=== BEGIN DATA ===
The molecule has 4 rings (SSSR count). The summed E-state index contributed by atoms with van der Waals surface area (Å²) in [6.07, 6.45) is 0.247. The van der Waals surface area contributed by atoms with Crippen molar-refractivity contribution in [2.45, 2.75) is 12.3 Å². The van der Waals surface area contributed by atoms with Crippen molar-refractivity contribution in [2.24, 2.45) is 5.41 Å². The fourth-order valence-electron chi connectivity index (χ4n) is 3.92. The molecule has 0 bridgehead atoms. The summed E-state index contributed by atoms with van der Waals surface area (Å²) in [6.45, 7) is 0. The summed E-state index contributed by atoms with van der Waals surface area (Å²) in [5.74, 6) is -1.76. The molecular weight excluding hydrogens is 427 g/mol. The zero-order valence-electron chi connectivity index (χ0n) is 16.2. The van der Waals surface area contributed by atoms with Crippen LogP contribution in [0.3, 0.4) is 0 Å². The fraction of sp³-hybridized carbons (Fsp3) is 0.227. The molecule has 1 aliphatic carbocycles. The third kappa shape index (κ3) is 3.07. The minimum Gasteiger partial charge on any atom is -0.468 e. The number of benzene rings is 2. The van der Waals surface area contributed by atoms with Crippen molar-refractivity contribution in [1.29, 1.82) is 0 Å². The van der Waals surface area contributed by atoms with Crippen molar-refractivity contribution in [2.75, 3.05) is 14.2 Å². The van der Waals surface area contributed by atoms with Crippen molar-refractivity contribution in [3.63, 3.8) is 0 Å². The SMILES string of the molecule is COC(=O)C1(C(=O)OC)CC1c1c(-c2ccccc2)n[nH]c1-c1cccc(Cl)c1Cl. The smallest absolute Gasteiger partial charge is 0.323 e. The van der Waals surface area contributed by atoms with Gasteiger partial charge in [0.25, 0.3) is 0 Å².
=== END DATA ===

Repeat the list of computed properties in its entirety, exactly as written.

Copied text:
The molecule has 4 rings (SSSR count). The summed E-state index contributed by atoms with van der Waals surface area (Å²) in [6.07, 6.45) is 0.247. The van der Waals surface area contributed by atoms with Crippen molar-refractivity contribution in [2.45, 2.75) is 12.3 Å². The van der Waals surface area contributed by atoms with Crippen molar-refractivity contribution in [2.24, 2.45) is 5.41 Å². The fourth-order valence-electron chi connectivity index (χ4n) is 3.92. The molecule has 0 bridgehead atoms. The summed E-state index contributed by atoms with van der Waals surface area (Å²) in [6.45, 7) is 0. The summed E-state index contributed by atoms with van der Waals surface area (Å²) in [5.74, 6) is -1.76. The molecular weight excluding hydrogens is 427 g/mol. The zero-order valence-electron chi connectivity index (χ0n) is 16.2. The van der Waals surface area contributed by atoms with Crippen LogP contribution in [0.3, 0.4) is 0 Å². The fraction of sp³-hybridized carbons (Fsp3) is 0.227. The molecule has 1 aliphatic carbocycles. The third kappa shape index (κ3) is 3.07. The minimum Gasteiger partial charge on any atom is -0.468 e. The number of benzene rings is 2. The van der Waals surface area contributed by atoms with Crippen molar-refractivity contribution in [1.29, 1.82) is 0 Å². The van der Waals surface area contributed by atoms with Crippen molar-refractivity contribution in [2.75, 3.05) is 14.2 Å². The van der Waals surface area contributed by atoms with Crippen molar-refractivity contribution in [3.63, 3.8) is 0 Å². The SMILES string of the molecule is COC(=O)C1(C(=O)OC)CC1c1c(-c2ccccc2)n[nH]c1-c1cccc(Cl)c1Cl. The smallest absolute Gasteiger partial charge is 0.323 e. The van der Waals surface area contributed by atoms with Gasteiger partial charge in [0.25, 0.3) is 0 Å².